Expanding the Tradition

Communiversity will be three days of art, music, dance, theater and fun

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Communiversity Schedule of Events
By: Kristin Boyd
   There was only one way organizers could make Communiversity an even bigger success this year: Supersize it.

   By overwhelming demand, Communiversity 2007 has been expanded from an afternoon arts festival into an all-star weekend that will include three days of activities.

   "It was something that people started talking about a couple of years ago," says Jeff Nathanson, executive director of the Arts Council of Princeton, which co-organizes the event with Princeton University students. "We were kicking the idea around and thought, ‘This is great. Let’s expand.’ Everybody jumped on board very quickly."

   Princeton Arts Weekend begins April 27 with "Pinot to Picasso Vintage 2007," a fundraising benefit hosted by the Arts Council, and continues Saturday with the 22nd annual Communiversity Festival of the Arts.

   Following Communiversity, visitors are invited to take an evening stroll through the Princeton Public Library plaza and Palmer Square or check out several concerts featuring Chris Botti, the Princeton University Orchestra and Westminster Choir College. The arts weekend wraps up Sunday with several entertainment events, including The Adventures of Perseus at McCarter Theatre and Princeton Pro Musica’s The Majesty of Slavic Music.

   "The event changes every year so there is always something new," Mr. Nathanson says. "The public will see a really wonderful, diverse range of artists, performances and food vendors."

   Communiversity is the brainchild of Anne Reeves, founder and former executive director of the Arts Council.

   Knowing the benefits of a diverse community, Ms. Reeves has worked to erase the invisible line that often keeps Princeton residents and university students from interacting with each other.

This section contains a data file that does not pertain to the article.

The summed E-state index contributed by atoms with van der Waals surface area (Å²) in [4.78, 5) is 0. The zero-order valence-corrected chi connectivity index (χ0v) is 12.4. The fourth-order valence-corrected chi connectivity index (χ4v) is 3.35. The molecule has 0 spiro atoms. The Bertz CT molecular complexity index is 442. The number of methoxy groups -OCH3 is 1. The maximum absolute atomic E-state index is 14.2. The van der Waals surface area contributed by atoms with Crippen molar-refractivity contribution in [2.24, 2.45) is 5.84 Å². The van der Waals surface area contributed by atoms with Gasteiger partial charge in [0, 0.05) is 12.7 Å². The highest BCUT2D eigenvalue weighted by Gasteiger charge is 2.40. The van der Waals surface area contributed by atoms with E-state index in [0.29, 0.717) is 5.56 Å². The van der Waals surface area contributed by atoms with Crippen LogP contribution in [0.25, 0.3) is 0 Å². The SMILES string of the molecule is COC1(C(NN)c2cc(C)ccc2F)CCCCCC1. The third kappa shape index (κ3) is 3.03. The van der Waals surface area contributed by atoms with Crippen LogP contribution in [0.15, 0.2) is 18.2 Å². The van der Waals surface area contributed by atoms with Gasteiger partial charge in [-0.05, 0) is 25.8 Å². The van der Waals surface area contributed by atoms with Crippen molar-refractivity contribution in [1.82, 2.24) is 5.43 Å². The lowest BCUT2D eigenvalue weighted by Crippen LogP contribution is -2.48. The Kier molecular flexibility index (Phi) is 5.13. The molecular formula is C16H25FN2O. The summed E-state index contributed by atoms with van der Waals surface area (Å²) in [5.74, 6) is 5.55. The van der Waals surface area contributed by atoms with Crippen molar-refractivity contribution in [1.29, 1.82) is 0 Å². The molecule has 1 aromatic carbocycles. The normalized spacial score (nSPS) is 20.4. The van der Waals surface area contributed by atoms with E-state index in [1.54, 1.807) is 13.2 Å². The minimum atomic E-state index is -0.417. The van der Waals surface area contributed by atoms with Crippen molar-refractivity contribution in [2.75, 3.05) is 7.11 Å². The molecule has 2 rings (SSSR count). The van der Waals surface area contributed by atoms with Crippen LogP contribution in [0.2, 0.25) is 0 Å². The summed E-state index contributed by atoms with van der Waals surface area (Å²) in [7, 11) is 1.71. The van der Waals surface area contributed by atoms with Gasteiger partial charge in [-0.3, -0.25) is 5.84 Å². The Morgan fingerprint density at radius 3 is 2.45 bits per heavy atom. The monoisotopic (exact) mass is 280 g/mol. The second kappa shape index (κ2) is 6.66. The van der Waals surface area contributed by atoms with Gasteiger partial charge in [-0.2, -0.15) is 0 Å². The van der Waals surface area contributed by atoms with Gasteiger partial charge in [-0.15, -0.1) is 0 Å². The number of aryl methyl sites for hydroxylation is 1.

"I felt that one of the wonderful reasons for living in this town is the university," she says. "Many people thought there was a great deal that residents and students could benefit from if they had an opportunity to share their favorite things or interests."

   In 1985, she enlisted the help of university students Lillian Osliva and Doug Platt to brainstorm ideas on how the community could bridge the town-gown gap. The group settled on a community pancake breakfast but later switched gears when someone suggested hosting a massive arts-and-entertainment festival instead.

   The festival, Ms. Reeves says, was an extension of the art fairs and maypole dances held by the Art People’s Party during the 1970s and 1980s.

   "It seemed perfect because we wanted to have a celebration that was fun and would produce good will and camaraderie," says Ms. Reeves, who was a member of the Art People’s Party.

   Planning such a large event — in downtown Princeton, no less — was quite an undertaking, but group members plugged away. They had to request select streets be closed off to traffic and convince area artists, performers, organizations and businesses to attend.

   "The more we thought about it, the more we thought, ‘Let’s do this,’" Ms. Reeves says, chuckling as she recalled the group’s exuberance. "It was a lot of work, but we knew we were doing something great, and we knew it would be appreciated."

   The group named the event Communiversity — a blending of community and university. The catchy moniker reflected Ms. Reeves’ ongoing desire to bring together all Princetonians, whether they live on Harrison Street or in a campus dormitory.

   "Princeton is so special. We have one of the great universities of the world, and we have this amazing town full of great people," she says. "Having a wonderful, close harmony is vital. Why wouldn’t you want to share that with each other?"

   Communiversity remains a beloved Princeton tradition, and this year’s event is sure to be another success.